Nitro Blog

News Round-up: Tracking Protection, Marketer Wish Lists, & Google SEO Myths

Tracking Protection is Coming

Google is ringing in the new year by activating its Tracking Protection feature for 1% of a randomly-selected group of Chrome users on January 4, 2024, AdExchanger reports. With this feature enabled, websites will have their access to third-party cookies cut off, a move that will culminate with third-party cookies completely phased out from Chrome by the end of the year. An estimated 61% of marketers have not yet tested Google’s Privacy Sandbox despite signal loss concerns, but these early Chrome testers will have an option to temporarily re-enable cookies in case a website doesn’t function as it should with Tracking Protection on.

Marketers’ Holiday Wish Lists

‘Tis the season… for marketer wish lists? Digiday spoke with seven agency execs to discover what they wish for the most. Those desires include:

  • One market platform instead of thousands
  • Data standardization for marketing data metrics and measurements reporting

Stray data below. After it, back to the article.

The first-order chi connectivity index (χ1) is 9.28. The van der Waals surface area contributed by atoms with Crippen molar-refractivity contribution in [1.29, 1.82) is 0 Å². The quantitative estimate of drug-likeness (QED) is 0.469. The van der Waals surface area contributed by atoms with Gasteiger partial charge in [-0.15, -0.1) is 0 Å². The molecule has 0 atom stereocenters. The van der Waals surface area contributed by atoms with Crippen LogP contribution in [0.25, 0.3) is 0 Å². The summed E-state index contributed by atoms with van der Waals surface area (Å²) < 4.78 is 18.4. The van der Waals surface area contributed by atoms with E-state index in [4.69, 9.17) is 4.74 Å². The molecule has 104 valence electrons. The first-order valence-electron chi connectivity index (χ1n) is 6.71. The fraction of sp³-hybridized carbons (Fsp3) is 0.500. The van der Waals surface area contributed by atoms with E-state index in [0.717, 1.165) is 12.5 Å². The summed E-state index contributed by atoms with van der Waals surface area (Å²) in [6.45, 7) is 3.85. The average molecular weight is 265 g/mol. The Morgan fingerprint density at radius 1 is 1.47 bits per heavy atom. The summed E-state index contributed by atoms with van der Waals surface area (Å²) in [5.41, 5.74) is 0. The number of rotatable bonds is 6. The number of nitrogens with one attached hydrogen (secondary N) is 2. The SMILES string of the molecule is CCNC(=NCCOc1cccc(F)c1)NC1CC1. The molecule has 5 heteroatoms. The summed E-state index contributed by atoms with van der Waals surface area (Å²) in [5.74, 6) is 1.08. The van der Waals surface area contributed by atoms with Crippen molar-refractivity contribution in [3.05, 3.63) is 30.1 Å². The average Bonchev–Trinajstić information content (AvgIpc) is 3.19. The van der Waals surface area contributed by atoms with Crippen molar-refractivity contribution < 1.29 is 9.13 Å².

• AI transforming into useful tools instead of talking points
  • Seeing more creativity from advertisers to foster user engagement

Debunking Google SEO Myths

MarTech Series discussed five common Google SEO myths, debunking each in turn:

  1. Duplicate content penalty: The belief is that if website content is duplicated elsewhere, Google will penalize you for it. In reality, it won’t directly penalize your website, but Google favors original content.
  2. PPC boosts rankings: While Google does favor websites that spend money on PPC advertising, its “algorithm for ranking organic webpages is separate and different from the one used to determine PPC ad placements.” PPC and organic rankings are separate systems, though PPC campaigns can benefit overall traffic.
  3. Domain age matters: A common belief is that the older a domain is, the higher its ranking. While older domains may naturally acquire backlinks, age itself isn’t a ranking factor.
  4. Google uses Analytics data: Another concern is that publishers with a high bounce rate or slow-loading pages will be perceived as a low-quality website. Google doesn’t use Analytics data for ranking, though user experience metrics indirectly influence SEO.
  5. Domain authority: Third-party “authority” scores don’t directly impact rankings, though quality content and backlinks remain crucial.